Having recently returned from a teaching trip to the Arctic, where he co-held production workshops with seventh and eighth graders, Peck found time to sit down with Native Instruments to talk about the idea and inspiration behind his User Library ensembles.
Being involved in music production since the tender age of 13, Peck states that he didn’t study music as a child, but was more fascinated with the technical side of things. “I was really into computers,” he states. “A friend’s dad gave me a burned CD with a whole bunch of programs on it and Fruity Loops 3 was one of them, [which] I started using for the first while”. After moving on to chopping samples and using his first pad controller, Peck went on to study audio engineering and recording, which also included music business, theory, and songwriting. “I wasn’t one of those kids with piano lessons early-on or anything like that”, says Peck, who always kept a DIY approach to things. Eventually however, he did move on to teaching himself the piano.
More than a lo-fi effect
“That was a little unexpected for me,” states Peck. “It’s funny, you’re an artist and musician, and you put out music and then this side-project gets more attention than some of your music does”. Having been a MASCHINE product specialist for several years, Peck was looking for an effect that was more than just another tape-wow or flutter effect. With literally hundreds of lo-fi and tape simulation effects already on the market, the Canadian producer started to experiment by mixing up existing ensembles like the Tape Mate and Crackle and Dust Blocks, taking these as a starting point to develop his own idea of an effect plugin.
“At that point, I decided it was going to be a VHS tape plug-in. There has been vinyl distortion and vinyl emulation plug-ins, there has been two-inch tape or reel-to-reel tape cassette emulations, but there hasn’t been anything specific emulating VHS. There is a lot more going on with the audio track on a VHS tape.”
Now the most downloaded Reaktor User Library effect ensemble, the VHS Audio Degradation Suite has been used by a broad selection of artists and productions across the globe. Read on to find out how Peck went about building the ensemble.
How the VHS Audio Degradation Suite was made
This is the first version of the ensemble. It was originally a combination of some Crackle and Dust blocks, Tape Mate, a sampler with VHS noise, and a wow/flutter section from a tape delay macro. It sounded good at this point, but I knew I could expand on some features and condense others. I also wanted everything to be in one unified interface.
This is an earlier version of VHS. I was beginning to get every control on the same panel and had the initial concept for the graphics.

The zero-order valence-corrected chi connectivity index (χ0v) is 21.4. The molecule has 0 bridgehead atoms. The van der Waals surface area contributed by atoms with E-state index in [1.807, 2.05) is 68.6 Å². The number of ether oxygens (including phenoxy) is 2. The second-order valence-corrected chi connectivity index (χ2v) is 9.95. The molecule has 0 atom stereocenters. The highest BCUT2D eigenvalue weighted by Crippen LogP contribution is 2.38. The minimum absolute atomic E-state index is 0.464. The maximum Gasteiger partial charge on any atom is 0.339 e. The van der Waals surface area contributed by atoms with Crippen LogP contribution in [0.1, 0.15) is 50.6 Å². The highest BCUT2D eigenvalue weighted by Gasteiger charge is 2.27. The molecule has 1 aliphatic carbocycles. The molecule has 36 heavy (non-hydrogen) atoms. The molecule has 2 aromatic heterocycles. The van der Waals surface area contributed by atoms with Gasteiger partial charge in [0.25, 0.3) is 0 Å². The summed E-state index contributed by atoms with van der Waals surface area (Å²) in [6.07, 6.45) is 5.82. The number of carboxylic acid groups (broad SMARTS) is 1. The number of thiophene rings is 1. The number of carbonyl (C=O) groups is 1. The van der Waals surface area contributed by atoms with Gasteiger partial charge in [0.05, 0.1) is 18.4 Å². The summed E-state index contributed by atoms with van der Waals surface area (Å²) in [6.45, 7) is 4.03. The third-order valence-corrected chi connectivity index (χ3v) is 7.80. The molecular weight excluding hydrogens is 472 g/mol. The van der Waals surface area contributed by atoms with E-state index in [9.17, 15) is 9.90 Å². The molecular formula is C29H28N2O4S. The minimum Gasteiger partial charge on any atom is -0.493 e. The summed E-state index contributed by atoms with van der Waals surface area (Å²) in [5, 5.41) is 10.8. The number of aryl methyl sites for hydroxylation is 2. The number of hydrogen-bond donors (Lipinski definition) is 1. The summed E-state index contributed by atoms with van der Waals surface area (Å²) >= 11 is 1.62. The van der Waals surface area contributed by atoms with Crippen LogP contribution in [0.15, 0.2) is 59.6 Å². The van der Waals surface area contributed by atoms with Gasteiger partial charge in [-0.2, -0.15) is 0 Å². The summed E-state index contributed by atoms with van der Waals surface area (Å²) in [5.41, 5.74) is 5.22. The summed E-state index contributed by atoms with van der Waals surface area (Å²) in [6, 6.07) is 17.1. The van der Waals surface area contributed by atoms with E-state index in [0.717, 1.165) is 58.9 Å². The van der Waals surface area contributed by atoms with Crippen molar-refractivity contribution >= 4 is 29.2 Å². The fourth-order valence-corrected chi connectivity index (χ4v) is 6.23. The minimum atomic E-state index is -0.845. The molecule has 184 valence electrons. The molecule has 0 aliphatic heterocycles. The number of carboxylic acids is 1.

This is an overview of the signal path for VHS.
Chorus > Mic emulation > Preamp > Slew Limiter/Wear > Comp > 2-band saturator > LPF > Wow & Flutter A, Wow & Flutter B
The chorus was from the built-in effects available in Reaktor, a classic sound. The microphone emulation was from a block called “The Mic” by Jonathan Tremblay. Preamp, Wear, and Comp are elements of Tape Mate that were taken apart and integrated. The 2-band saturator I put together myself, after noticing the change in frequency response in VHS audio that had been “re-recorded”.
This section is meant to recreate the input gain stage of a recording device. It is a piece from Tape Mate that made it to the final stage. It uses an oversampled saturation algorithm to add non-linearity into the signal path.
This is another concept from Tape Mate. Slew limiters can control the rate of change an for an incoming signal, often used as “smoothers” for controls. When used on an audio signal it greatly reduces the dynamic range and frequency range. This would be similar to a “flux” control on a tape emulation VST. I believe it is meant to represent the charge in the tape, leftover from a previous magnetization.
The 2-band saturator was purpose-built to recreate the effect of “generations” on VHS tape. I was referencing a YouTube video where someone was recording a music video over and over again to the same tape, degrading every time. I looked at the audio in a spectrum analyzer and noticed that it was not only limited in frequency, but the high end was being saturated. By default, the crossover is around 2/3kHz but can be changed to emphasize the effect. I used oversampled saturators for increased quality.
The pitch modulation effect on VHS is achieved using a Single Delay circuit. By altering the delay time in very small amounts, the pitch of the audio coming out of the delay is modulated. Sine waves are typically used for warp or wow effects, and pulse waves can be used for flutter.
Two wow and flutter effects are used to recreate the effects of re-recording a tape. In this version, the flutter is achieved using a geiger pulse, as opposed to a pulse wave, creating a more random sounding effect.